Community Based Public Works Programme: Progress Report

Committee: Public Works

Date of Meeting: 24 May 2000

Summary

No summary available for this committee meeting.


Minutes

MPUMALANGA, NORTHERN PROVINCE, NORTH WEST STUDY TOURS

PUBLIC WORKS PORTFOLIO COMMITTEE
24 May 2000
MPUMALANGA, NORTHERN PROVINCE, NORTH WEST STUDY TOURS


Documents handed out
Draft Committee report (Appendix 1)

Chief Hlengwa informed the committee that the three provincial reports have been consolidated into a single report. He requested the committee members who were part of the delegations, to verify the reports. Mr Radebe (ANC) verified the report on Mpumalanga, Mr Chikane verified the report on the Northern Province and Chief Hlengwa verified the report on the North West Province.

Ms Borman (DP) asked if the delegations were satisfied with the manner in which the money is being spent on these projects and what measuring stick was used to determine the progress of the projects. The Chairperson referred Ms Borman to different sections in the report.

The report was adopted by the committee. Ms Borman noted that she adopted the report with reservations as she had received the draft report at the last minute and had not had enough time to study it.

The meeting was adjourned.

Appendix 1
COMMITTEE REPORTS:
National Assembly:
1. Report of the Portfolio Committee on Public Works on the study tour to the North-West Province, Mpumalanga and Northern Province dated 24 May 2000, as follows:
The Portfolio Committee on Public Works, having undertaken a study tour to the above provinces on 17 to 19 March 2000, begs to report as follows:

A. Introduction
The Committee embarked on a visit to the North-West Province's Community Based Public Works Programme with a view to assess, evaluate the progress made and problems experienced by the communities involved in Community Based Public Works Programme. During the visit the Committee was able to meet with the Deputy Chairperson of the Eastern District Council, Members of the District Council, Officials of the Provincial Public Works, Provincial Social Task Team, Members of the Steering Committee in One and Ten as well as Steering Committee in Kgabalatsane.

In Mpumalanga the committee was able to meet with the Chief Director: Community Based Public Works Programme, Director: Public Works, Officials from the LEDC and PMT.

B. Purpose of this report
The purpose of this report is to present the findings of the Committee on the progress made and problems that are being experienced by all interested parties in the Community Based Public Works Programme.

C. Findings
NORTH-WEST
Eastern District Council
Overview of the Community Based Public Works Programme
The Community Based Public Works Programme (CBPWP) is a poverty alleviation programme targeted at the poor rural communities. The CBPWP was introduced in 1994. The CBPWP is a community managed programme, which is implemented by a CBPWP unity in each of the Provincial Department of Works (PDW). Funds are allocated to the PDWs who are responsible for identifying projects from applications received from communities.

Funds are transferred from the DPW into community bank accounts for the planning and implementation of the projects. Communities are in turn responsible for appointing designers and trainers in order for these projects to be design and then implemented by the community work force. One of the disadvantages of this approach is that communities who had little or no capacity were excluded from the process because they are not able to complete applications or are unable to manage the process.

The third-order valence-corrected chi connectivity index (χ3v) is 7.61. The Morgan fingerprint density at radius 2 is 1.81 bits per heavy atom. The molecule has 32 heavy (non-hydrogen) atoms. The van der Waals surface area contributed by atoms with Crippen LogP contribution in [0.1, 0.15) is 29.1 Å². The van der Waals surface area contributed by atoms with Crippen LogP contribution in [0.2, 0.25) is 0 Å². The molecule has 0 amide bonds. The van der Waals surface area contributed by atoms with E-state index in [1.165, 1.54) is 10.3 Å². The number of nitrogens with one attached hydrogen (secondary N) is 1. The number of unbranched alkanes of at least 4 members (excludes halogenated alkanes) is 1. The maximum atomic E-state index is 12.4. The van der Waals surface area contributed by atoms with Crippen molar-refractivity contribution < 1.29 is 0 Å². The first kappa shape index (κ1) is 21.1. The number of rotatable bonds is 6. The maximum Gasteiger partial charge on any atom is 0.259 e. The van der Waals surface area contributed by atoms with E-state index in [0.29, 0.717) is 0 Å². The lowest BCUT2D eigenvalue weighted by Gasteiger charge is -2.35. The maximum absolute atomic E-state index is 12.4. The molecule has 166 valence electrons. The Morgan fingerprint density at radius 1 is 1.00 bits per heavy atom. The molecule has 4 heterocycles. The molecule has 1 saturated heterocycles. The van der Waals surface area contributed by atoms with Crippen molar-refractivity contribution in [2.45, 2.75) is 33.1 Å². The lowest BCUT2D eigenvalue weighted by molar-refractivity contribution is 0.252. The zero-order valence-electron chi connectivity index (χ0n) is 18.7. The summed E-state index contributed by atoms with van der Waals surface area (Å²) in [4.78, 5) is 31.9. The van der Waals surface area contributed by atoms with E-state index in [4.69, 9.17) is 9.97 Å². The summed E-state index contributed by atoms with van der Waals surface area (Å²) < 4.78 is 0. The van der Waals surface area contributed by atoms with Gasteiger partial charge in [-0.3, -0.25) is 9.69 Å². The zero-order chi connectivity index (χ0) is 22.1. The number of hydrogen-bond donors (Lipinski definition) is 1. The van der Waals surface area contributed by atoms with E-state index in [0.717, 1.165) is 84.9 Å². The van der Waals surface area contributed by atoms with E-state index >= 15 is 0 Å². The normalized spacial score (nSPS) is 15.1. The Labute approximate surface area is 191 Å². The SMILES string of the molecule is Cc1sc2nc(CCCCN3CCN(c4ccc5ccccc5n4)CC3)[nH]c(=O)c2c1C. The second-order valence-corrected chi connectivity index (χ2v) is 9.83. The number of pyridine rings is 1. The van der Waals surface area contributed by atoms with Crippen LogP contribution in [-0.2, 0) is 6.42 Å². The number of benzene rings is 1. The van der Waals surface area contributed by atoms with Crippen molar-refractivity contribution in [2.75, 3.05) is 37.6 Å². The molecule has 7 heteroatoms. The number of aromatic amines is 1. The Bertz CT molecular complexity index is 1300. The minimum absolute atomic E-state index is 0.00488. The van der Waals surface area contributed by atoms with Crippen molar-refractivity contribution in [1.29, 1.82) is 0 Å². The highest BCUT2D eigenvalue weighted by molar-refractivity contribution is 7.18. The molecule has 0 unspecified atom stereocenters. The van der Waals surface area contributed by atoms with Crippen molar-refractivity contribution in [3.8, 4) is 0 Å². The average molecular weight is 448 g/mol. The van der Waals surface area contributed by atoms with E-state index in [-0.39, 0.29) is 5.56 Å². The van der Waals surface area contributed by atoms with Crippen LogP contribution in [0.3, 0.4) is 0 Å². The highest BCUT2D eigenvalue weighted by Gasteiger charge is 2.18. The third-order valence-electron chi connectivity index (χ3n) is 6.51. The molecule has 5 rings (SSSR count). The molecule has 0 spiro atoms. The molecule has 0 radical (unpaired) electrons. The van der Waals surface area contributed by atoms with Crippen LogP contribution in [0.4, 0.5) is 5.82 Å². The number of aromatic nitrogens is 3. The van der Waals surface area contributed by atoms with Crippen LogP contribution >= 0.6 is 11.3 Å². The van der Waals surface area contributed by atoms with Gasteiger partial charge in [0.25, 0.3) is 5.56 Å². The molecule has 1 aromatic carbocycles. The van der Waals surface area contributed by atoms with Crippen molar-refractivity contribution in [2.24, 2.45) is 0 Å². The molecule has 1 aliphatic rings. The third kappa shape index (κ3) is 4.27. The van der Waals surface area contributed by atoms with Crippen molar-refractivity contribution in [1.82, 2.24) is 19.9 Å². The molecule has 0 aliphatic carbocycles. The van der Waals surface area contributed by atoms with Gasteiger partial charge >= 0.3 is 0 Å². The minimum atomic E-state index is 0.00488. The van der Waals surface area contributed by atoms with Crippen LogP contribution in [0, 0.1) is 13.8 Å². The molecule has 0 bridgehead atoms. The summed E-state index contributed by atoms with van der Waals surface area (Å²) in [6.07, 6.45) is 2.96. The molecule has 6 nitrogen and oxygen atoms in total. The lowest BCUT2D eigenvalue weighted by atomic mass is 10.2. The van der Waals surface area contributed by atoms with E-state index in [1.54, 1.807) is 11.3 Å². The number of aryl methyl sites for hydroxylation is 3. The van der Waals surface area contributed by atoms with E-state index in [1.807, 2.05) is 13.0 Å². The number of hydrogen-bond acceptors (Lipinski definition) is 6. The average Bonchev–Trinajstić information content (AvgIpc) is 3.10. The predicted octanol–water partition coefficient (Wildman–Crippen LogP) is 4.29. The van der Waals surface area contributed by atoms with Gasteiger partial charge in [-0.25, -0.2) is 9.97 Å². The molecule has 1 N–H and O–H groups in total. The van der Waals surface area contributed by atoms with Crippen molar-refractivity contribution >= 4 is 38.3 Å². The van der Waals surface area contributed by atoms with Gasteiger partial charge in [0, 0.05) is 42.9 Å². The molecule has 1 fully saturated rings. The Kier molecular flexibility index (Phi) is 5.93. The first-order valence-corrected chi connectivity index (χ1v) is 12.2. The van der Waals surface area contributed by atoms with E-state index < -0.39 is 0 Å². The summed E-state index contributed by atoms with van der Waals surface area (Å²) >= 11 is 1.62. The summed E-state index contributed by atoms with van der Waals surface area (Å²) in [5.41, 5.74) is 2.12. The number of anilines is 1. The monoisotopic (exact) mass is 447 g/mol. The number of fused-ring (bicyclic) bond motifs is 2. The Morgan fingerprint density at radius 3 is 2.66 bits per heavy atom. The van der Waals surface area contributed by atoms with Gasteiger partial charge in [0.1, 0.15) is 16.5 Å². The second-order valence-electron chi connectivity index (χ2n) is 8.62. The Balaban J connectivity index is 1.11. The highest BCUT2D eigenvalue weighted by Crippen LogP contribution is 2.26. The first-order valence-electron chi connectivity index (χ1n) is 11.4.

Realignment of CBPWP
During 1997 on the basis of the experience gained in the programme and an evaluation report by the ILO/CASE the programme was realigned. The realignment included the emphasis be placed on projects that create productive assets, in order to create ongoing job opportunities. The results of an evaluation done on the programme indicated that there is inequitable geographic spread of projects as well as imbalance in project type.

Key aspects of the realignment of the CBPWP include:
i) The programme is now implemented by the Local Government.
ii) Clustering of projects
The identification of projects is no longer a reactive process of responding to applications but rather a pro-active process as follows:
-Integrated development planning results in the identification of targeted poverty pockets;
-Identification of projects in close proximity to one another to form a cluster of projects within the targeted poverty pocket.

iii) Appointment of support services
-Appointment of a cluster Project Manager by the council to prepare a project business plan for each project in the cluster and oversee planning and implementation;
-The appointment of a Social Facilitator and Technical Designer by the cluster manager;
-The appointment of a trainer to each project within a cluster by the council with the provision that the traineris accountable to the cluster manager.

iv) Contract award
-The awarding of the construction of the project to a contractor is based on a targeted procurement tender process.

v) Payment by council and not the community
Programme objectives:
1. Creation of short-term employment opportunities. This short-term employment is realised primarily during the construction of the assets in the communities.
2. Creation of useful public assets
3. Creation of sustainable employment opportunities. This is realised through the employment of operators of directly productive assets such as vegetable gardens.

Targets of the programme:
The programme requires that the facilities to be implemented should be designed for labour intensive methods of construction. This will help to ensure that human labour is used to achieve the short-term job creation objective. The following labour targets have been set by the Department of Public Works and must be met by the constructors in the construction of the projects.

1. At least 30% of the construction cost must comprise of labour